Kathryn O'Hara – adjunct research professor, School of Journalism and Communication. Carleton University. Canada
A search for a unique SciArt aesthetic is timely and transformative. What are we looking at ? Is is simply Art? Is it a tad ArtSci-Fartsy? Is it Outsider Art? Or is the viewing value in its science communication outreach ? Who decides? And how? Particularly in this century, SciArt has grown, popularized by the visual and connective appeal of online galleries and portfolios to fans. While it is true that science can rely more readily on visualizations thanks to the ease that computers turn pixels into pictures, the enthusiasm for a hybrid art form is evident in numerous social media devoted to image and commentary.
Given SciArt’s alleged start in Manhattan around 1966 when artists engaged with scientists in a project called ‘experiments in art and technology’ which spawned robotic art, digital art,media art and, more recently, data visualization art, we now have accessible art works that lean more on a scientific worldview. For example, the Canadian science communication blogging hub 'Science Borealis' defined SciArt as ‘any creative expression where the intent of the artist is to convey an understanding of the physical universe.’ If this art is then commandeered to communicate some science, does that function diminish the artistic value in any way or does this intent qualify as its singular aesthetic purpose? Is it art? I propose, in this lively project, through audio interviews to ask questions of this nature to artists and sci-artists, curators and critics.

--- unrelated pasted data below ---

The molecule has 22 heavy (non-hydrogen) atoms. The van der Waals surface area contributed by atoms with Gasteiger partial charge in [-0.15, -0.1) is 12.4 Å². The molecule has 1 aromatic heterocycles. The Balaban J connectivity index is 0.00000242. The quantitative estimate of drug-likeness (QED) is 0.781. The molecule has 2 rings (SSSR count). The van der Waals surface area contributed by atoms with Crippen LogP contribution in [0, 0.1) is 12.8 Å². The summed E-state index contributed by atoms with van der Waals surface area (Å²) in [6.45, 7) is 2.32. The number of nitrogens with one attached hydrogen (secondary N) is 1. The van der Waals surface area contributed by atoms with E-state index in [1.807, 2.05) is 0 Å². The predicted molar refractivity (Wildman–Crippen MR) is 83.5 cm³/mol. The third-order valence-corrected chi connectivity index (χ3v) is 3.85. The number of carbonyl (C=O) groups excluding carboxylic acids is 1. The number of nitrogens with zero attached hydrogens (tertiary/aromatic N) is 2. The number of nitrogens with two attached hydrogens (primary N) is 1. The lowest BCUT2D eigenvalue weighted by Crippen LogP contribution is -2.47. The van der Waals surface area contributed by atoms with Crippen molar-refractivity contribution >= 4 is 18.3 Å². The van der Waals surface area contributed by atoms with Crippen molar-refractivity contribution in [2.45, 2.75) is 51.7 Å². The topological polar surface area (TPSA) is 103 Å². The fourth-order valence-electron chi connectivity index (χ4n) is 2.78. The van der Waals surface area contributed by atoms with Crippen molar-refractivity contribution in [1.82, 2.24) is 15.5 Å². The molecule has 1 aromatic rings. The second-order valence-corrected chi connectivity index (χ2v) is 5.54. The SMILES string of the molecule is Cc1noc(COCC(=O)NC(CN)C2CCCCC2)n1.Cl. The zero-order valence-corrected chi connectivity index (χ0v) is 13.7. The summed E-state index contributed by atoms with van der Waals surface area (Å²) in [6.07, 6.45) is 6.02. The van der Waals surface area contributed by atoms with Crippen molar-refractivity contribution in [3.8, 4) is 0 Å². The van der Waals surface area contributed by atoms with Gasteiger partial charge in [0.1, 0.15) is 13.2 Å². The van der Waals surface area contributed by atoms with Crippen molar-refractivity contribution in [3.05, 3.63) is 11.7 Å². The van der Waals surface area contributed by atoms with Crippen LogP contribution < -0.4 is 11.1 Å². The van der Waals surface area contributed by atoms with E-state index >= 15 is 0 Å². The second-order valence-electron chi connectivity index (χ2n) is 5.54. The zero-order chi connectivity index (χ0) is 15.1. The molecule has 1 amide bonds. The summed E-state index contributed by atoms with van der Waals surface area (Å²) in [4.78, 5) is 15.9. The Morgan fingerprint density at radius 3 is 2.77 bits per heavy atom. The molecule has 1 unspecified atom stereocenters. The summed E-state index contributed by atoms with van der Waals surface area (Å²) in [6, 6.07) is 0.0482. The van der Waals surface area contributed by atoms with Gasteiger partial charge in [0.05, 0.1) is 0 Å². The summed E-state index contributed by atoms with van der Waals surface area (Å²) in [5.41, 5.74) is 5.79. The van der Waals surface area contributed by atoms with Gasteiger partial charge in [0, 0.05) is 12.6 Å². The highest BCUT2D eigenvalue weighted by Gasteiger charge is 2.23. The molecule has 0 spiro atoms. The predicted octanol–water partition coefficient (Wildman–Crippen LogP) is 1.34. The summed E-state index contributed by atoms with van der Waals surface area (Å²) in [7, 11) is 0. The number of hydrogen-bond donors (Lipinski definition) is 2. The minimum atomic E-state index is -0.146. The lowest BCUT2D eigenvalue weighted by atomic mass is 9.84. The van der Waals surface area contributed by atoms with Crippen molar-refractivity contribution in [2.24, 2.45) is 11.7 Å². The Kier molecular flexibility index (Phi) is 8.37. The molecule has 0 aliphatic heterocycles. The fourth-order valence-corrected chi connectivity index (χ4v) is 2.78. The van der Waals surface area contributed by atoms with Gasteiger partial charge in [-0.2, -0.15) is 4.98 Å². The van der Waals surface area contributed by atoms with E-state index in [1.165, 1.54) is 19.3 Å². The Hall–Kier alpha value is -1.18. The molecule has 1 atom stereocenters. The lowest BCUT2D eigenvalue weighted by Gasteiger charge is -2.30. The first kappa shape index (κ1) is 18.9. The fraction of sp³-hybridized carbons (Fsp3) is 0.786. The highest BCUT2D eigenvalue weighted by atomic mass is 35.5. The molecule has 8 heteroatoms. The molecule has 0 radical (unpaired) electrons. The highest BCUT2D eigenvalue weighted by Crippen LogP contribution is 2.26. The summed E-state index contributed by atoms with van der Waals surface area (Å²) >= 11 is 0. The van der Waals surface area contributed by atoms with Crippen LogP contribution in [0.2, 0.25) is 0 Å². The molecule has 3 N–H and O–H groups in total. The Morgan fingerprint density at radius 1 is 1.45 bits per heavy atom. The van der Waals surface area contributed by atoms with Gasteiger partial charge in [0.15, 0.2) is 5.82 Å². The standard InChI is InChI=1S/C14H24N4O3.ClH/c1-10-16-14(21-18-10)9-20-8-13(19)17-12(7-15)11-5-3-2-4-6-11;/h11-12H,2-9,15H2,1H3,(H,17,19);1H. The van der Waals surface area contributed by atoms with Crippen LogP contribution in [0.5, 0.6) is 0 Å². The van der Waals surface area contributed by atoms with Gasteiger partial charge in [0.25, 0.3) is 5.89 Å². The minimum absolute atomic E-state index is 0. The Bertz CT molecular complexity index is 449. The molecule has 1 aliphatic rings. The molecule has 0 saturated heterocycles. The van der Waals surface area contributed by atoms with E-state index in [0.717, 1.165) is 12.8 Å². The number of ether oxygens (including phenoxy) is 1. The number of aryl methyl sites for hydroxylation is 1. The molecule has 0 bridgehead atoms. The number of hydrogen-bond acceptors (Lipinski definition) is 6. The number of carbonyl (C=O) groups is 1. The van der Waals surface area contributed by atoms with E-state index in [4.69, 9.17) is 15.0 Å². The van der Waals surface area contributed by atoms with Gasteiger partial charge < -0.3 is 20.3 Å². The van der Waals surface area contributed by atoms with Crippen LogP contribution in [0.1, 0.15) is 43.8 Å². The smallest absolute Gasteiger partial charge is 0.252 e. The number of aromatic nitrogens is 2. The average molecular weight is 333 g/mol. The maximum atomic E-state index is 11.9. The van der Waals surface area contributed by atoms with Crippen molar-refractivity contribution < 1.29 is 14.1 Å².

The resulting short presentation (10 minutes) would be a visual tour with interspersed voice over on a series of relevant, curated art works. The audience would also be encouraged to play along as critics by spotting science minded art and through this exercise consider further defining a possible aesthetic for our consideration as science commmunicators and art appreciators.
The author has not yet submitted a copy of the full paper.